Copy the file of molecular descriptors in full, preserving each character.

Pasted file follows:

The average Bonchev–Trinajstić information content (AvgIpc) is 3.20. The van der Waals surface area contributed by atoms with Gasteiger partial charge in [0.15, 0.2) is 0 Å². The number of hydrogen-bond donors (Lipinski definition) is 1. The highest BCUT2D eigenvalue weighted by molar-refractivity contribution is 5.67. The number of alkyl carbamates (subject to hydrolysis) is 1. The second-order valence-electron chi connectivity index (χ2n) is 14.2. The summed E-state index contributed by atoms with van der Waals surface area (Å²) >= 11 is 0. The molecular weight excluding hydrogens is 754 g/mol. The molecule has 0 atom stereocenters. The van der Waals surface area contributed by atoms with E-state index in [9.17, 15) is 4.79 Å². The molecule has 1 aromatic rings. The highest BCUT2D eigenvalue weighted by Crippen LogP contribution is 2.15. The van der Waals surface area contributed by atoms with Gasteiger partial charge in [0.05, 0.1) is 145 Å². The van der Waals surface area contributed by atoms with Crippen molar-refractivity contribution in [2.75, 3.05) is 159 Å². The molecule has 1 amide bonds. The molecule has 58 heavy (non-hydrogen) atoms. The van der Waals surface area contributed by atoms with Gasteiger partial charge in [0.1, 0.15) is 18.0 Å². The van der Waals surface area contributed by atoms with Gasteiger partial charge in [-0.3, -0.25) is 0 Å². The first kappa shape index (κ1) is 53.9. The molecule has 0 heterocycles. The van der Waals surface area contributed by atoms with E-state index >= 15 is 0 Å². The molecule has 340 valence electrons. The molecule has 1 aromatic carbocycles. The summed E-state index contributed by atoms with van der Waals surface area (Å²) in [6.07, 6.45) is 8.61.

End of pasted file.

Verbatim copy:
The average Bonchev–Trinajstić information content (AvgIpc) is 3.20. The van der Waals surface area contributed by atoms with Gasteiger partial charge in [0.15, 0.2) is 0 Å². The number of hydrogen-bond donors (Lipinski definition) is 1. The highest BCUT2D eigenvalue weighted by molar-refractivity contribution is 5.67. The number of alkyl carbamates (subject to hydrolysis) is 1. The second-order valence-electron chi connectivity index (χ2n) is 14.2. The summed E-state index contributed by atoms with van der Waals surface area (Å²) >= 11 is 0. The molecular weight excluding hydrogens is 754 g/mol. The molecule has 0 atom stereocenters. The van der Waals surface area contributed by atoms with E-state index in [9.17, 15) is 4.79 Å². The molecule has 1 aromatic rings. The highest BCUT2D eigenvalue weighted by Crippen LogP contribution is 2.15. The van der Waals surface area contributed by atoms with Gasteiger partial charge in [0.05, 0.1) is 145 Å². The van der Waals surface area contributed by atoms with Crippen molar-refractivity contribution in [2.75, 3.05) is 159 Å². The molecule has 1 amide bonds. The molecule has 58 heavy (non-hydrogen) atoms. The van der Waals surface area contributed by atoms with Gasteiger partial charge in [0.1, 0.15) is 18.0 Å². The van der Waals surface area contributed by atoms with Gasteiger partial charge in [-0.3, -0.25) is 0 Å². The first kappa shape index (κ1) is 53.9. The molecule has 0 heterocycles. The van der Waals surface area contributed by atoms with E-state index >= 15 is 0 Å². The molecule has 340 valence electrons. The molecule has 1 aromatic carbocycles. The summed E-state index contributed by atoms with van der Waals surface area (Å²) in [6.07, 6.45) is 8.61.